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Cuban doctors for PNG

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CUBA is expected to provide Papua New Guineas with doctors, medicine and medical training following talks in Havana last week between Prime Minister Peter O’Neill and President Raul Castro.
O’Neill, who returned last Friday, said Cuba had implemented “a range of social development policies to improve the quality of life of its citizens through effective health programmes and systems”.
“The result of these policies over many years has seen an improvement in quality of life, a reduction in infant mortality and an increased life expectancy,” he said.
“PNG is in a position to learn from this experience and expertise, and to apply this to our core national policies of healthcare and education.”
He and Castro discussed the opportunity to bring Cuban doctors to PNG to serve in remote areas.
“Castro is supportive of the proposal and it is now up to our officials to finalise details,” he said.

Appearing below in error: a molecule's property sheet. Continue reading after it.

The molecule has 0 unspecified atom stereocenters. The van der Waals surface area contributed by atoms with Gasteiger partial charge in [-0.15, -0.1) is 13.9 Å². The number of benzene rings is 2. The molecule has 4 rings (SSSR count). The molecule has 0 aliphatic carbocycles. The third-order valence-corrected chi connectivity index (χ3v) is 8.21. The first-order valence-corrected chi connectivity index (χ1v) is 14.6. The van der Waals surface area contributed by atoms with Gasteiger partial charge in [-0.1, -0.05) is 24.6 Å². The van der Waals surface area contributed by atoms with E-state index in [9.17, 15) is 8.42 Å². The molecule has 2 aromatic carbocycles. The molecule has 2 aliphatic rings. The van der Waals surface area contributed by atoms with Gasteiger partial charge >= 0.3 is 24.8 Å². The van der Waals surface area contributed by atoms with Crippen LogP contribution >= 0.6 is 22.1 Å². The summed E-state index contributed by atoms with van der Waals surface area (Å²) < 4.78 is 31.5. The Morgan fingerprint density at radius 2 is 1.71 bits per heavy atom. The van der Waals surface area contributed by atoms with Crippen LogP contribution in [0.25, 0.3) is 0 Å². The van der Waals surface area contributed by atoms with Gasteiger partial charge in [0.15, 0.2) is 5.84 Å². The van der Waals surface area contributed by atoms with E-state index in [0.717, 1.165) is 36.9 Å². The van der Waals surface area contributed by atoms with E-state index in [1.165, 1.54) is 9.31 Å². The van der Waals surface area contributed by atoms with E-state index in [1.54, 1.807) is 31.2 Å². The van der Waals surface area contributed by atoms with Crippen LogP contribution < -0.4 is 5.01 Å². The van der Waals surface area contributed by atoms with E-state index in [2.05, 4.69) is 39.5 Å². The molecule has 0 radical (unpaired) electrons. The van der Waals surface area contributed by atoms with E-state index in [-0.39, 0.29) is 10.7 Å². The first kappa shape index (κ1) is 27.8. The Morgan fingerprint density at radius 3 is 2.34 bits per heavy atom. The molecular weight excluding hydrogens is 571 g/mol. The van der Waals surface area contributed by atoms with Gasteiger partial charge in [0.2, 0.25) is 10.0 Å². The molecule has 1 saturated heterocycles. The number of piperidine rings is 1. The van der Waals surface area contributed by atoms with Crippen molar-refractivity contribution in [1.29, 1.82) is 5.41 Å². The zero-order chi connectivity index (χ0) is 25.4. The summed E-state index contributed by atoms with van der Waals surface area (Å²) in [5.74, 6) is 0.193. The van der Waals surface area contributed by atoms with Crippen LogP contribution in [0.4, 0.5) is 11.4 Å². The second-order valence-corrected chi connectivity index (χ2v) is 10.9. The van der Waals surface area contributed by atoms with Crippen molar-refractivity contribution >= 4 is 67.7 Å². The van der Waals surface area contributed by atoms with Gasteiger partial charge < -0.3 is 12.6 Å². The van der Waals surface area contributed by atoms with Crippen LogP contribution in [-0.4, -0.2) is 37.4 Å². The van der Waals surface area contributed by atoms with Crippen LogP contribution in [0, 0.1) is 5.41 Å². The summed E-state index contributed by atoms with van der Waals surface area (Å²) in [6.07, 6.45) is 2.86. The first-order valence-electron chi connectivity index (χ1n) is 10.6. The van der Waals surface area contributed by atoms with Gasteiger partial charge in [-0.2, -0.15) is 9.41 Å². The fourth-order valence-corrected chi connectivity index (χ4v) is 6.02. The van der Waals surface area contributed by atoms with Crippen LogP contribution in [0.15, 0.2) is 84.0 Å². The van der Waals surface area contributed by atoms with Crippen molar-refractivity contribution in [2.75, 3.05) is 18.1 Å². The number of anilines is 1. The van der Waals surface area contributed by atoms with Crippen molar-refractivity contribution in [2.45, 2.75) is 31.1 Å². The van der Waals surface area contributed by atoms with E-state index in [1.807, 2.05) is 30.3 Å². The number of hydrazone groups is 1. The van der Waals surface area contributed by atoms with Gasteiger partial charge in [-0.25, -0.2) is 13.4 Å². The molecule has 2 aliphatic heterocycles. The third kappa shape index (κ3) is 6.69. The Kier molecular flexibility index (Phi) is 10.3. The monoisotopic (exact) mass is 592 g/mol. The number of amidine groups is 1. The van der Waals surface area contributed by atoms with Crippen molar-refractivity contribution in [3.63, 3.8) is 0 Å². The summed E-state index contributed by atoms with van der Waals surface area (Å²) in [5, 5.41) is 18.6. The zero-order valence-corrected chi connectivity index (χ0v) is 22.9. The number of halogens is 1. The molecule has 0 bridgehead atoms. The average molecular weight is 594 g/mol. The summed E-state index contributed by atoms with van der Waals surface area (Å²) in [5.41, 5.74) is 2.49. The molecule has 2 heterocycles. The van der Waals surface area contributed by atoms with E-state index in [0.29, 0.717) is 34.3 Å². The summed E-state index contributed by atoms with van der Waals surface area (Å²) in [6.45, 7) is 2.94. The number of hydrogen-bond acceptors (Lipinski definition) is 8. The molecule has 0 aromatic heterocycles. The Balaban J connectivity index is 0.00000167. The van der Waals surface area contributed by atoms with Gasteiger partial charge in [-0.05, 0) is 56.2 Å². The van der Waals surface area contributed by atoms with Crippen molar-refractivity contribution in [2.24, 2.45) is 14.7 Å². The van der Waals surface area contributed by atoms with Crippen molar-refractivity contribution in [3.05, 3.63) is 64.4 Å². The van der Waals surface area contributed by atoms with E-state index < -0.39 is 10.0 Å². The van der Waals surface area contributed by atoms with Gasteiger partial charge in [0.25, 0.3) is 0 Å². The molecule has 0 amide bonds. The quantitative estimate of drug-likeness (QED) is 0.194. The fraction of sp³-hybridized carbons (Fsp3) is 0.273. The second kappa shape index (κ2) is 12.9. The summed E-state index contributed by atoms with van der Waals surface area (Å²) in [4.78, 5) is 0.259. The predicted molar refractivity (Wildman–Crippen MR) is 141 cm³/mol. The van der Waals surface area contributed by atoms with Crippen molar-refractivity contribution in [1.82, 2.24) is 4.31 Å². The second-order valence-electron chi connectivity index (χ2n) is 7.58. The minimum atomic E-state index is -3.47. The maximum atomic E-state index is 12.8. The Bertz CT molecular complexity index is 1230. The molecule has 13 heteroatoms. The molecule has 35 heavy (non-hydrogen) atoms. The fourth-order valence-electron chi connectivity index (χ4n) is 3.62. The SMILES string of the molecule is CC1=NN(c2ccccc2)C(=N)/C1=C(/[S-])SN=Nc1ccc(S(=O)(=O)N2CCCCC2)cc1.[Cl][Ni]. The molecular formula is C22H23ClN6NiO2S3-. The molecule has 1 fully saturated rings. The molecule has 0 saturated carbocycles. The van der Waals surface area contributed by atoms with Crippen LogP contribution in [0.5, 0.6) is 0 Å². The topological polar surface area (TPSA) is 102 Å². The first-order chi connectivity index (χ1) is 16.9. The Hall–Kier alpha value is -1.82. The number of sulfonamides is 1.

“Right now, in some of our rural areas, people are not receiving adequate healthcare for the simple fact that we cannot get enough Papua New Guinean doctors to move to these locations. Many doctors would prefer to be based in urban areas.
“So with the support of several of our senior doctors, we are working with Cuba to fill the gaps in rural areas. As an island nation in a tropical environment, Cuba faces many similar medical challenges to PNG.
“So I expect these doctors will be very effective in delivering healthcare to our people.”
O’Neill also talked to Cuban pharmaceutical companies producing medication “highly suited to the conditions and illnesses” in PNG.
He was accompanied by Foreign Affairs Minister Rimbink Pato, Government officials, including Health Secretary Pascoe Kase, and a team of senior PNG doctors.
O’Neill said their meetings with the Cuban Government had revealed a number of common approaches to social development between the two countries.
“Cuba is willing to extend co-operation including medical professors to come to PNG and for our students to travel to Cuba for training,” he said.
“Our national medical training must be intensified, and more doctors and healthcare workers must be available.”
He said a memorandum of understanding would be signed with the Cuban Government to facilitate the recruitment and training priorities.

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